Providing education for nomadic people requires a flexible approach

An inclusive curriculum should be flexible. That means having a curriculum that is adaptable and accessible to various needs and abilities so as to increase student participation and engagement. There are degrees of flexibility, along a continuum from fully flexible to traditional fixed curricula. Flexibility can manifest in what, how, where and when learning occurs.

Our new regional report on inclusion in education for Central and Eastern Europe, the Caucasus and Central Asia shows that the most common forms of curriculum adaptation in the region are individualized education plans and adaptation for learners belonging to ethnic minorities. However, other forms of adaptation are also found directed at the region’s pastoral communities. Kyrgyzstan, Mongolia, the Russian Federation and Uzbekistan offer flexibility to the education needs of these seasonal migrants.

In Kyrgyzstan, pastoral communities move from the end of May to the beginning of September to high-mountain pastures (jailoo) and they could not attend a government-run 100-hour school preparation programme provided to children in August. Under the Mountain Societies Development Support Programme, initiated by the Aga Khan Foundation, the Jailoo Kindergartens project in Alai district (rayon) began providing early childhood care and preschool preparation classes for these children in 2006. In 2018, during the jailoo season, more than 600 children were educated in 21 jailoo kindergartens, while 107 jailoo educators received child development care and early childhood development science training modules. In turn, teachers trained more than 500 parents and caregivers.

In Mongolia, more than 80% of districts (soum) are located more than 100 km from provincial capitals, and nomadic herders, who account for about 40% of the population, live between 10 and 55 km from soum capitals. The preschool education law states that children who cannot attend basic kindergarten are entitled to alternative education in shift classes with state financed mobile teachers and tent (ger) kindergartens. Ger kindergartens are an innovative adaptation designed to suit nomadic peoples’ socioeconomic and cultural setting. Affiliated with and managed by regular kindergartens, they are driven by pickup truck to remote locations where they stay up to six weeks in the summer, serving communities of 10 to 15 herding families with up to 25 children, sometimes moving with the herders. They run for a full eight-hour day, and children may stay with teachers overnight. In recent assessments, ger kindergartens performed better than fixed kindergartens in terms of quality of interactions but worse in other quality domains.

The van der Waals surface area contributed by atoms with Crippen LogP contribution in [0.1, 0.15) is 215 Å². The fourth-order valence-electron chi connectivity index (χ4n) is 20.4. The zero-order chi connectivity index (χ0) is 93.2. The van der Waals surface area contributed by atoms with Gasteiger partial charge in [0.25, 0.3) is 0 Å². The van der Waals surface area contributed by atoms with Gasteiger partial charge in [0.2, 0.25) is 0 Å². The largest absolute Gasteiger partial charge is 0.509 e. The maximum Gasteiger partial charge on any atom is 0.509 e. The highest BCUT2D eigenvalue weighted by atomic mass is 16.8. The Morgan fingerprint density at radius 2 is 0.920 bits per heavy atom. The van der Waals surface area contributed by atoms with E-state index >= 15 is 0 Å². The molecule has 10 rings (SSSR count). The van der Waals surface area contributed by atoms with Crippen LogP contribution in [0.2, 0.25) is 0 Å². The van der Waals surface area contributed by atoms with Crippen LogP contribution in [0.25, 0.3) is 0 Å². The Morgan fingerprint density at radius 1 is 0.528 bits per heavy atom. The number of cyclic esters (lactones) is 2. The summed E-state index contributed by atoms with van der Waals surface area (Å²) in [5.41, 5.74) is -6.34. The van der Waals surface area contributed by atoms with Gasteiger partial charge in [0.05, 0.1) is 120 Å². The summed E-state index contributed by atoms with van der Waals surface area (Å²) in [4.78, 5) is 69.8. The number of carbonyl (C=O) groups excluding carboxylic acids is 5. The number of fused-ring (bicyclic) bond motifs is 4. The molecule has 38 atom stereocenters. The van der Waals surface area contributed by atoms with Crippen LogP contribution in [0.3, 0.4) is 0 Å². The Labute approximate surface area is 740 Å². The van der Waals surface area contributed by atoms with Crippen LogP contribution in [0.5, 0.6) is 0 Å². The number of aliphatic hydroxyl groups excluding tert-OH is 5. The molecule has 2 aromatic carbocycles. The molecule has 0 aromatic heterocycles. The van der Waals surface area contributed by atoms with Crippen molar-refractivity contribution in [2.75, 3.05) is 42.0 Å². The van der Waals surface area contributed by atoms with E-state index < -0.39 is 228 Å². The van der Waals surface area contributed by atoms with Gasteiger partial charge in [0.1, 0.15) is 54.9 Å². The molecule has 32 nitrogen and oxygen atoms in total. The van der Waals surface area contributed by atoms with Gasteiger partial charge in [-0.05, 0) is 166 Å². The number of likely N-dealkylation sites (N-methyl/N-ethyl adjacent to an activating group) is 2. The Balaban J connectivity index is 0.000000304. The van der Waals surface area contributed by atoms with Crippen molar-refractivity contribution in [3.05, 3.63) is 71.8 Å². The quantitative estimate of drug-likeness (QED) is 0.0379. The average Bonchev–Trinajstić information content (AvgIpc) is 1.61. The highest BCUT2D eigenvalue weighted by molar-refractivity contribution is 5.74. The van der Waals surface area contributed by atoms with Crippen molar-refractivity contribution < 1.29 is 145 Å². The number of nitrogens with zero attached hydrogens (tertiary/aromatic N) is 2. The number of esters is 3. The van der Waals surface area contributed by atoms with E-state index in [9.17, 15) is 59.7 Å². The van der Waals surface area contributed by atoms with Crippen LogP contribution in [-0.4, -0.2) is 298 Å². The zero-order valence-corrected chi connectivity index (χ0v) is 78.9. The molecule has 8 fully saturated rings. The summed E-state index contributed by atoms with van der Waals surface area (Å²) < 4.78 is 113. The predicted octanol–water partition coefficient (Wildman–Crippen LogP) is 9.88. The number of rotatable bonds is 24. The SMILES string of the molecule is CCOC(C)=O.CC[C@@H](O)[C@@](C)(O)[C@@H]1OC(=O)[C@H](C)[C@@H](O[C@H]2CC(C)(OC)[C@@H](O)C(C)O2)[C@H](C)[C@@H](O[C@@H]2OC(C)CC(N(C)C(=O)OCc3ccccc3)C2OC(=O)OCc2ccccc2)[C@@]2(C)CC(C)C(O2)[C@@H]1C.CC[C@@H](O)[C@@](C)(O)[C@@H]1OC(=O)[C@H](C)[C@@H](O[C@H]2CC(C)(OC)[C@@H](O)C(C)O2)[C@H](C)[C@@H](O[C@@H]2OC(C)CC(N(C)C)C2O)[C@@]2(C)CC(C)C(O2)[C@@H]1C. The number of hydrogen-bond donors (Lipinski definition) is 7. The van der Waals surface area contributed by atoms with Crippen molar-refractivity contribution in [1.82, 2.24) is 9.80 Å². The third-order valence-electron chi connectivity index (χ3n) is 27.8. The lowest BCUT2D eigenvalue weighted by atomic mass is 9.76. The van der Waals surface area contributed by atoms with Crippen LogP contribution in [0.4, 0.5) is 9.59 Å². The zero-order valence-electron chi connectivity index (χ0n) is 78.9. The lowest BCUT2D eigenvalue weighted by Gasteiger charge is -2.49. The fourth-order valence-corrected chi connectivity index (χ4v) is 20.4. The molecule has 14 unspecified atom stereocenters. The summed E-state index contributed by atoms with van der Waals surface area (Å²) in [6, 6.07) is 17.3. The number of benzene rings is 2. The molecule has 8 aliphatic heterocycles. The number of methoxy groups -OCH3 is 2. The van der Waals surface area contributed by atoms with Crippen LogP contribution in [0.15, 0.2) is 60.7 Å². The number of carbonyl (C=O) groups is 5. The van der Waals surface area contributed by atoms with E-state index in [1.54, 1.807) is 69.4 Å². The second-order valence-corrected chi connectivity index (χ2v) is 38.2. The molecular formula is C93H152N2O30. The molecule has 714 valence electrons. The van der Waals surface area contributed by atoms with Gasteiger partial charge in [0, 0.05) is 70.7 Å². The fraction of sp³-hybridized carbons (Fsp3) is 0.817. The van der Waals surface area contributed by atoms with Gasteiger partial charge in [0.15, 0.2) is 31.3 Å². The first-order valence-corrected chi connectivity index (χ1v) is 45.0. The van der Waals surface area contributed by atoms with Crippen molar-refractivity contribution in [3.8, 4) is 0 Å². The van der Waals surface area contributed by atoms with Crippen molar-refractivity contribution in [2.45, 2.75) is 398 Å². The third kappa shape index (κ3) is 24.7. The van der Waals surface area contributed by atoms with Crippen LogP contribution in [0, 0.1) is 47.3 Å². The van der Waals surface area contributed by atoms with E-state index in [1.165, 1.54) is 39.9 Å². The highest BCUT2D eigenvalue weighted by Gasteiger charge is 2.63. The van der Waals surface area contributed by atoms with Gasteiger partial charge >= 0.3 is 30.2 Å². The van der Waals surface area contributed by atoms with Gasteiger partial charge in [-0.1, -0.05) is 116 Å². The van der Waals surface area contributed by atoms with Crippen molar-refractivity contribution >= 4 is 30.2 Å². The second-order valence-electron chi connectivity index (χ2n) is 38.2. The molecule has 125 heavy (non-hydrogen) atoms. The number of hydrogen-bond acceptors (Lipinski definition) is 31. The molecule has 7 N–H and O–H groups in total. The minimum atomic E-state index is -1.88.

In the Yamalo-Nenets Autonomous Okrug, a federal subject of the Russian Federation, children of nomadic families had no preschool education opportunities in the early 2010s. The local government and some public agencies amended the regional education law in 2013 to recognize parents’ right to select a nomadic form of education. The Nomadic School project, developed as part of a support programme for indigenous populations, aims at providing preschool and primary education along traditional nomadic routes, taking into account the way of life and traditions of northern ethnic minority communities.  For instance, a school preparedness activity every summer offers intensive preschool training in nomadic camps. Overall, the share of children from indigenous northern ethnic minorities ready for school was 64% in 2018.

In Uzbekistan, the pilot project Aklvoy, in 12 of the 15 districts of the autonomous Republic of Karakalpakstan, has two components. First, it is designed to increase preschool education coverage in remote rural areas through mobile groups. It has reached about 2,000 preschool-age children not previously covered by preschool education. Classes are held outdoors and on a bus equipped with teaching aids (cards, posters, workbooks, didactic games, education toys, children’s literature, sports equipment, magnetic boards, construction sets, educational photos and videos). Second, the Ministry of Preschool Education has developed a cycle of television programs and online classes, master classes and experiences for 3- to 7-year-olds with the technical support of the National Television and Radio Company. Over 200,000 preschool-age children follow the cycle. All programmes are accompanied by sign language interpretation.

Ultimately, providing an inclusive education means that the system should adapt to all learners, rather than making learners adapt to the system. Inclusive systems aim to fulfil every learner’s potential. The simple but powerful concept of universal design refers to school infrastructure but has been extended to describe approaches that minimize barriers to learning through flexible learning environments, such as those described in this blog. No one is pretending that such a system is easy to achieve, but snippets of examples such as those detailed in this blog show that, where there’s a will, there’s a way.


1 comment

  1. A well-written article on inclusive learning. Yes, definitely system should adapt to all learners, rather than making learners adapt to the system. The relevant examples are well portrayed. Hoping to see more articles with extraordinary evidence in near future.

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